+ We're back to the Kevin Zeitler question, who should start this weekend.
+ But if he's not 100 percent, the Bengals have Mike Pollak -- my nomination for surprise player of the year.
+ The narrative about Chris Pressley is really just our irritation about John Conner.
The question about Kevin Zeitler's availability won't impact the team's reconfigured offensive line, when Cincinnati travels to Pittsburgh this weekend. Instead of shuffling personnel that would impact several players/positions, Zeitler will just replace Mike Pollak, who has been more than a serviceable backup. Actually, he's been pretty good. According to Pro Football Focus' grading system, Pollak has comparative grades among his teammates, scoring a +6.7 against the Chargers and Colts combined, without allowing one pressure on quarterback Andy Dalton.
Raise your hand if your reaction wasn't particularly enthusiastic when the Bengals initially signed Pollak on April 12. Did you acknowledge that the team needed camp bodies? Did you shrug your shoulders in a gesture of whatever? Or were you still losing your marbles because the Bengals didn't sign every free agent available?
When the team signed Pollak to a one-year deal worth $780,000, I was in the middle -- in the space between caring and not caring. We needed depth, but whatever. He was a name in a bag of players competing for a job. Dump Mike McGlynn, grab Mike Pollak. A draw. Push. Or whatever term that's used in Tony Soprano's world. Once a parallel replacement in April, my overall perspective has changed to: "Thank God the Bengals scouting department and coaching staff know better than I."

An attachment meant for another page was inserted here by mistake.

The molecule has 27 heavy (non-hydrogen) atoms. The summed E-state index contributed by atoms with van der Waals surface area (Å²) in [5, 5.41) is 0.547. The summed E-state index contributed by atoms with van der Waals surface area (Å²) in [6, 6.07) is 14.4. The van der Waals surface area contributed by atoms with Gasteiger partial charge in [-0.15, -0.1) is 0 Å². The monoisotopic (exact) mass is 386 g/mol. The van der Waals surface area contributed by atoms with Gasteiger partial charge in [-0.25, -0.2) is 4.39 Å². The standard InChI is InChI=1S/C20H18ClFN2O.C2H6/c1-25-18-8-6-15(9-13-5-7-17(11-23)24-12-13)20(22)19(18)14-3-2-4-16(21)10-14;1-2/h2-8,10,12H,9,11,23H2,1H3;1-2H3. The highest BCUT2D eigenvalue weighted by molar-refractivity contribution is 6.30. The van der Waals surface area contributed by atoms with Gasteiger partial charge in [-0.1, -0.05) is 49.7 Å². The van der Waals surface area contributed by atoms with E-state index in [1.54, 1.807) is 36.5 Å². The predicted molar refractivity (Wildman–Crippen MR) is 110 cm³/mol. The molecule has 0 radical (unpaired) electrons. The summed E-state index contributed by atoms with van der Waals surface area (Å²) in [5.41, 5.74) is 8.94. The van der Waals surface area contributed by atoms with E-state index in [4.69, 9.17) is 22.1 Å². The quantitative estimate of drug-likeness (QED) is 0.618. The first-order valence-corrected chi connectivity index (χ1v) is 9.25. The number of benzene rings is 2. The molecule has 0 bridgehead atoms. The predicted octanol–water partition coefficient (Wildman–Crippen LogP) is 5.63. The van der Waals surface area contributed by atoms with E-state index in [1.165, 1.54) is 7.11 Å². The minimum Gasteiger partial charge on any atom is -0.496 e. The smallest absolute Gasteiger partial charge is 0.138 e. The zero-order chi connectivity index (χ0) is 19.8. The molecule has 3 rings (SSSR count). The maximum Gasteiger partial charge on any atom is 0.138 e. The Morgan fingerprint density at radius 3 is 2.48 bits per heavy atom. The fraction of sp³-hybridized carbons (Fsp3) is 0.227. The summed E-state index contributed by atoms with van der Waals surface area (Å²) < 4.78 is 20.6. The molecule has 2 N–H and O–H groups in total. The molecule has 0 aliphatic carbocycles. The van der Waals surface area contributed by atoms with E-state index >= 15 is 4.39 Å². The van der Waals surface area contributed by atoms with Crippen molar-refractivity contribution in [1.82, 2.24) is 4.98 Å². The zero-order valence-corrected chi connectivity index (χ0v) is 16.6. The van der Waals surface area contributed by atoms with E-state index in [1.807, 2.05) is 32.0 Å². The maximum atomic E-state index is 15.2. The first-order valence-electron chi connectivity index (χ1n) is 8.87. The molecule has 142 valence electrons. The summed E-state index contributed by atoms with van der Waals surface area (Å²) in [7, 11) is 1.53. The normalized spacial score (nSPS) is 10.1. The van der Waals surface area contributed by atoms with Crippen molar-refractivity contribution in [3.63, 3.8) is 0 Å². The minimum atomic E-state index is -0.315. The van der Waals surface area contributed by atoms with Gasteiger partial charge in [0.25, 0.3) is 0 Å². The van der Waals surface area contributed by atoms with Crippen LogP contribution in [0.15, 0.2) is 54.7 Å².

Kirkpatrick's opportunity shades of Simpson
•Cincy JungleThe Cincinnati Bengals have questions that need answered on their roster for Sunday Night's game against the Pittsburgh Steelers. Yet, the offensive line is not one of those questions. Plus, how Kirkpatrick's opportunity reminds me of Jerome Simpson.
Since the Bengals moved Andrew Whitworth to left guard and called on Pollak to replace the injured Zeitler at right guard, the offensive line is stringing together a level of production that we haven't seen since the '05 group. Those studs of the trenches. No, Kyle Cook isn't Richie Braham, and we need more information before we can even entertain the debate if Smith is on a path that would eventually lead to Willie Anderson comparisons (and that won't happen for another five years at least). Is Anthony Collins the next Levi Jones (when he was healthy, he was extremely good)? But who cares? This unit has cohesion, works well together, and they're producing.
However, Pollak is keeping Zeitler's seat warm. Zeitler, who was ranked as the seventh-best starting right guard in the NFL last year (as a rookie), practiced twice last week and was active against the Colts. Because Pollak is playing well, the team had the luxury of keeping Zeitler off the field to continue rehabilitation efforts, despite the critical nature of Sunday's game in terms of postseason seeding.
Next man up.